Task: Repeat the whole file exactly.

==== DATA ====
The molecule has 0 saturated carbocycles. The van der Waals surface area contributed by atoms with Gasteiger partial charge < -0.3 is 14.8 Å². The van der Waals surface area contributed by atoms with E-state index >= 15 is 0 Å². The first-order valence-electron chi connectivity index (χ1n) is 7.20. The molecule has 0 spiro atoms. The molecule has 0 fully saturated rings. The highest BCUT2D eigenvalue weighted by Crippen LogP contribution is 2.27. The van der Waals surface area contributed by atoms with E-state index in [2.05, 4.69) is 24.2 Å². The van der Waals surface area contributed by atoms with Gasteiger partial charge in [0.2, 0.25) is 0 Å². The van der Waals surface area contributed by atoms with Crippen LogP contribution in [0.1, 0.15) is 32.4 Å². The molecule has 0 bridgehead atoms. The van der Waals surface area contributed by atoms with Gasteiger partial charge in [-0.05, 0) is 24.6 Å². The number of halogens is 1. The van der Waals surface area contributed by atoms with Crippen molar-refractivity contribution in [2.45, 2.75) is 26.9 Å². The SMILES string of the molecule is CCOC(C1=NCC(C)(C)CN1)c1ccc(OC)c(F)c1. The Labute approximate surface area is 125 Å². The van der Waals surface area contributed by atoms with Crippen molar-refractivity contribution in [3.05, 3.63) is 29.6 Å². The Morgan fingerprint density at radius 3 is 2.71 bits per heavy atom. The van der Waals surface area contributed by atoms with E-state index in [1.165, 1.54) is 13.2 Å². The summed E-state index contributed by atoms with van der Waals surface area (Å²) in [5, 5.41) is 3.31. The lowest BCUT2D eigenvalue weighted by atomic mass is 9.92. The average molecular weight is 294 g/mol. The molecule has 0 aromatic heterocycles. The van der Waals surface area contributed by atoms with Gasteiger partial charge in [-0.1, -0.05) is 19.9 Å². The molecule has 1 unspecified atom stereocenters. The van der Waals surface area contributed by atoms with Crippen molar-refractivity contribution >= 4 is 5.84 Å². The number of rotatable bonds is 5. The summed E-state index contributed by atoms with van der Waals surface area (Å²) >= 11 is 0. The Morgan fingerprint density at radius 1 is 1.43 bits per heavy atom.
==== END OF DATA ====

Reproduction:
The molecule has 0 saturated carbocycles. The van der Waals surface area contributed by atoms with Gasteiger partial charge < -0.3 is 14.8 Å². The van der Waals surface area contributed by atoms with E-state index >= 15 is 0 Å². The first-order valence-electron chi connectivity index (χ1n) is 7.20. The molecule has 0 spiro atoms. The molecule has 0 fully saturated rings. The highest BCUT2D eigenvalue weighted by Crippen LogP contribution is 2.27. The van der Waals surface area contributed by atoms with E-state index in [2.05, 4.69) is 24.2 Å². The van der Waals surface area contributed by atoms with Gasteiger partial charge in [0.2, 0.25) is 0 Å². The van der Waals surface area contributed by atoms with Crippen LogP contribution in [0.1, 0.15) is 32.4 Å². The molecule has 0 bridgehead atoms. The van der Waals surface area contributed by atoms with Gasteiger partial charge in [-0.05, 0) is 24.6 Å². The number of halogens is 1. The van der Waals surface area contributed by atoms with Crippen molar-refractivity contribution in [2.45, 2.75) is 26.9 Å². The SMILES string of the molecule is CCOC(C1=NCC(C)(C)CN1)c1ccc(OC)c(F)c1. The Labute approximate surface area is 125 Å². The van der Waals surface area contributed by atoms with Crippen molar-refractivity contribution in [3.05, 3.63) is 29.6 Å². The Morgan fingerprint density at radius 3 is 2.71 bits per heavy atom. The van der Waals surface area contributed by atoms with E-state index in [1.165, 1.54) is 13.2 Å². The summed E-state index contributed by atoms with van der Waals surface area (Å²) in [5, 5.41) is 3.31. The lowest BCUT2D eigenvalue weighted by atomic mass is 9.92. The average molecular weight is 294 g/mol. The molecule has 0 aromatic heterocycles. The van der Waals surface area contributed by atoms with Gasteiger partial charge in [-0.1, -0.05) is 19.9 Å². The molecule has 1 unspecified atom stereocenters. The van der Waals surface area contributed by atoms with Crippen molar-refractivity contribution >= 4 is 5.84 Å². The number of rotatable bonds is 5. The summed E-state index contributed by atoms with van der Waals surface area (Å²) >= 11 is 0. The Morgan fingerprint density at radius 1 is 1.43 bits per heavy atom.